Oct 16, 2013
Insight: second-generation bioenergy crops can't compete alone
At present the most compelling reasons to produce second-generation (2G) bioenergy crops appear not to be economic ones. In a comparison of five cropping systems in the US Corn Belt, we found that the three most profitable systems incorporated at least one corn harvest.
This result suggests little hope for alternatives in the US Corn Belt for people heavily invested in the promise of non-food bioenergy crops. Yet opportunities do exist: we found that annual grain crop rotations can remain profitable when incorporating a 2G crop as a winter cover crop, which could help improve the environmental performance of corn production. In addition, high-yielding woody crops may become a profitable perennial feedstock if more economically efficient harvest methods are developed, or if biomass prices approach $80 Mg−1 – a situation that is not inconceivable.
Despite the many environmental benefits associated with 2G crops, their implementation across the US corn-belt landscape hinges on their economic performance relative to grain crops. It's not that the environmental benefits don't matter. Indeed, in future economic analyses of these cropping systems our team will explore the potential for incorporation of ecosystem service values to close the profitability gap between 2G and food crops. Rather, it’s that the people who will adopt and manage alternative crops are farmers, and farmers are business people – ensuring the profitability of their enterprise is key to their decision-making processes.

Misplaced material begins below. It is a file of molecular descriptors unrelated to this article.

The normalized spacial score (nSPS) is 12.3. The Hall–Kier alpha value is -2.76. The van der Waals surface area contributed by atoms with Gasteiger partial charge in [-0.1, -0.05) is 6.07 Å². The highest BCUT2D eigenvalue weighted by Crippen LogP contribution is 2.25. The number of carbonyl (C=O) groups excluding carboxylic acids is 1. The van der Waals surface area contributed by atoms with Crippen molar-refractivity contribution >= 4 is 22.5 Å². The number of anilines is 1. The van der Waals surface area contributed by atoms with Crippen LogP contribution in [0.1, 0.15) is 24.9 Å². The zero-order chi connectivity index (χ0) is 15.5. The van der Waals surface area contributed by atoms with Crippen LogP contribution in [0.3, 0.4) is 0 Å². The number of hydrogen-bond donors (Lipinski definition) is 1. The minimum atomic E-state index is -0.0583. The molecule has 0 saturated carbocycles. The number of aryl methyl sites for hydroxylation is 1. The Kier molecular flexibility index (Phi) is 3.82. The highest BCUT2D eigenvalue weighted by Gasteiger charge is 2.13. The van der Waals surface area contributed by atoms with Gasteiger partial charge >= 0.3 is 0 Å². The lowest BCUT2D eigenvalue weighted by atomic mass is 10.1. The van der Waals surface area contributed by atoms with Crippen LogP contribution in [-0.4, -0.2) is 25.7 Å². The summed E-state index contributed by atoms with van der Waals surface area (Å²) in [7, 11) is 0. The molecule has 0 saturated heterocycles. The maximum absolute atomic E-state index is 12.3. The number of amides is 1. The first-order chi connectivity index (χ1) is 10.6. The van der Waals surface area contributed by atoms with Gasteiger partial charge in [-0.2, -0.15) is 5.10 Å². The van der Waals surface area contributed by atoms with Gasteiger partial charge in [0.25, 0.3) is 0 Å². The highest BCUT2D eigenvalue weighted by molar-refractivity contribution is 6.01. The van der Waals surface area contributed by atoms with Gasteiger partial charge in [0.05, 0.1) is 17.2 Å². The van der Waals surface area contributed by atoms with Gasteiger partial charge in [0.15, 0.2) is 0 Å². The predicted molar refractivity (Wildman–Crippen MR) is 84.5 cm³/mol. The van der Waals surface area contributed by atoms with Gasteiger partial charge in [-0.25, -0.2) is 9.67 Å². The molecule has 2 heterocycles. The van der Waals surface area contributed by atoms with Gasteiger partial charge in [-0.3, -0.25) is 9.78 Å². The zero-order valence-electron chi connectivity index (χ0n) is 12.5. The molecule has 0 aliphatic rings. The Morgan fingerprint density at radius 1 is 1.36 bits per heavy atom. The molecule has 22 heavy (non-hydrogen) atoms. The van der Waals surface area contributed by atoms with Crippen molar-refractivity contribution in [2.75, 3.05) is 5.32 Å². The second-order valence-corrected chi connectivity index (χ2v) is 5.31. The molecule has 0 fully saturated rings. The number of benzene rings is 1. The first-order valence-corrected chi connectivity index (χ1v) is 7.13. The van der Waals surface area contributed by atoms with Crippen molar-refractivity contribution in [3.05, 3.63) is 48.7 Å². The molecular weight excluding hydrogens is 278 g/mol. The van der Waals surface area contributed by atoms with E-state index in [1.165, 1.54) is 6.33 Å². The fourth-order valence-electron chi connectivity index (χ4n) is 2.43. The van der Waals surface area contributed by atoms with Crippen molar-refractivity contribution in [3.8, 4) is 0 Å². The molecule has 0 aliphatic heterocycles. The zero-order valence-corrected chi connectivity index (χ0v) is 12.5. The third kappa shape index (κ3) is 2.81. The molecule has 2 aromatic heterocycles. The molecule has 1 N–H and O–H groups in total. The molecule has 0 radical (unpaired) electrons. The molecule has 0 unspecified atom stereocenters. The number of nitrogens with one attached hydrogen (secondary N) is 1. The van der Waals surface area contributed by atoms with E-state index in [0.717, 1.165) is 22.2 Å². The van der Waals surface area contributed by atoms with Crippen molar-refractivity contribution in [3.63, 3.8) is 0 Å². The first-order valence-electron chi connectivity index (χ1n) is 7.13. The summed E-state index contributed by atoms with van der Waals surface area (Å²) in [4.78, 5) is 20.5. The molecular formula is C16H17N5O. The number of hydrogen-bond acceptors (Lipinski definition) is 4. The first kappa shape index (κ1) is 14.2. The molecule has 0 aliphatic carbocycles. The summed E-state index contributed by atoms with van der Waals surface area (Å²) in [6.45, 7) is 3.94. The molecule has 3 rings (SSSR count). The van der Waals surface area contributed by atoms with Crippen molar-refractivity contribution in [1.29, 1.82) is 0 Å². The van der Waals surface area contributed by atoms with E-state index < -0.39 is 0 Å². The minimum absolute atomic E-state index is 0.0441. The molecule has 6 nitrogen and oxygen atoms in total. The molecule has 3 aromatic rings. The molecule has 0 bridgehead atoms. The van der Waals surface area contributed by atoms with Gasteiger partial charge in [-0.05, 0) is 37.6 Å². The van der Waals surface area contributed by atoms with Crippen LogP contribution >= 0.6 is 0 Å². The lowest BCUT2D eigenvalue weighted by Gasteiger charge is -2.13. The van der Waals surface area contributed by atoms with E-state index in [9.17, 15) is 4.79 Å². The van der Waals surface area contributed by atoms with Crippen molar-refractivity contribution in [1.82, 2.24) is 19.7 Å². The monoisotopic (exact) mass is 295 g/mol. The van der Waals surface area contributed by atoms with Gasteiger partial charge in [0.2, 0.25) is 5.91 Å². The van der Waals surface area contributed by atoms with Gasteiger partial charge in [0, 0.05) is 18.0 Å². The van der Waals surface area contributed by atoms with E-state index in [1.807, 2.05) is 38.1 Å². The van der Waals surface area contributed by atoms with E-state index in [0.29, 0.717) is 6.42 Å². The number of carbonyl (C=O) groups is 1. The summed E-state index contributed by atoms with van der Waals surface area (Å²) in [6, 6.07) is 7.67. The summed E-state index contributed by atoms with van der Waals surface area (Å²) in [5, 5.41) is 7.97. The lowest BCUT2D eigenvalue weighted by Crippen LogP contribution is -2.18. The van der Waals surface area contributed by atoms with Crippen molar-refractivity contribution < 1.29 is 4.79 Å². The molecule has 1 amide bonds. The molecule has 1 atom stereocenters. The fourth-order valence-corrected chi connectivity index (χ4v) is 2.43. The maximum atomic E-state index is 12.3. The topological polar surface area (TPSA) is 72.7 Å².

Our economic analysis was based on an ongoing experiment, referred to as the Landscape Biomass Project, in central Iowa. The main goals of this project are to develop, refine and implement a portfolio of sustainable bioenergy feedstock production systems that together (1) contribute significantly to reducing dependence on foreign oil; (2) have net positive social, environmental, and rural economic impacts, and (3) are compatible with existing agricultural systems. Our research team is collecting a vast set of data on the ecological impacts of five novel cropping systems across a series of agricultural landscapes in an effort to reach these goals.
• This article was updated on 23 October 2013, following author feedback.
About the author
Robert K Manatt is a graduate research assistant in the Department of Bioproducts and Biosystems Engineering at the University of Minnesota, US. When conducting the research described in this article, he was employed as a research assistant in the Department of Natural Resource Ecology and Management at Iowa State University, US.